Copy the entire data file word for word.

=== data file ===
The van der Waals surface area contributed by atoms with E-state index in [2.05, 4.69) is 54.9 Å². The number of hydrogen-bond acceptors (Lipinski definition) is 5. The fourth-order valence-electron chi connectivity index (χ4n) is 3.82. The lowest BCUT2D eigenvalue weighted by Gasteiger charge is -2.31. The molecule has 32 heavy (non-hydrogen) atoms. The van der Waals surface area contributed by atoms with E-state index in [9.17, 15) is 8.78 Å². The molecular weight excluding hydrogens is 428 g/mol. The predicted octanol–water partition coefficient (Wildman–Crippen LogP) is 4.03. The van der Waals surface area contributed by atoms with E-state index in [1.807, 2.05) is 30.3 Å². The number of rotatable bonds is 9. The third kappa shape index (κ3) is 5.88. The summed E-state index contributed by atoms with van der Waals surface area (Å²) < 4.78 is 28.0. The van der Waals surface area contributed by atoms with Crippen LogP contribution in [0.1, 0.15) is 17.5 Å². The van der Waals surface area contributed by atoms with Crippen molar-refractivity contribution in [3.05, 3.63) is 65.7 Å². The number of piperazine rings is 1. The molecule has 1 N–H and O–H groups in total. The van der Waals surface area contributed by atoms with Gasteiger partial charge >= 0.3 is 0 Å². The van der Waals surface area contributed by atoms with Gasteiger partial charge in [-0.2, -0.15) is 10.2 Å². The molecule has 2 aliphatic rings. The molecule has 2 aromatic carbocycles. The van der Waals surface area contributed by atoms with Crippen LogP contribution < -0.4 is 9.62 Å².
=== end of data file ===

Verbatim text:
The van der Waals surface area contributed by atoms with E-state index in [2.05, 4.69) is 54.9 Å². The number of hydrogen-bond acceptors (Lipinski definition) is 5. The fourth-order valence-electron chi connectivity index (χ4n) is 3.82. The lowest BCUT2D eigenvalue weighted by Gasteiger charge is -2.31. The molecule has 32 heavy (non-hydrogen) atoms. The van der Waals surface area contributed by atoms with E-state index in [9.17, 15) is 8.78 Å². The molecular weight excluding hydrogens is 428 g/mol. The predicted octanol–water partition coefficient (Wildman–Crippen LogP) is 4.03. The van der Waals surface area contributed by atoms with E-state index in [1.807, 2.05) is 30.3 Å². The number of rotatable bonds is 9. The third kappa shape index (κ3) is 5.88. The summed E-state index contributed by atoms with van der Waals surface area (Å²) < 4.78 is 28.0. The van der Waals surface area contributed by atoms with Crippen LogP contribution in [0.1, 0.15) is 17.5 Å². The van der Waals surface area contributed by atoms with Crippen molar-refractivity contribution in [3.05, 3.63) is 65.7 Å². The number of piperazine rings is 1. The molecule has 1 N–H and O–H groups in total. The van der Waals surface area contributed by atoms with Gasteiger partial charge >= 0.3 is 0 Å². The van der Waals surface area contributed by atoms with Gasteiger partial charge in [-0.2, -0.15) is 10.2 Å². The molecule has 2 aliphatic rings. The molecule has 2 aromatic carbocycles. The van der Waals surface area contributed by atoms with Crippen LogP contribution < -0.4 is 9.62 Å².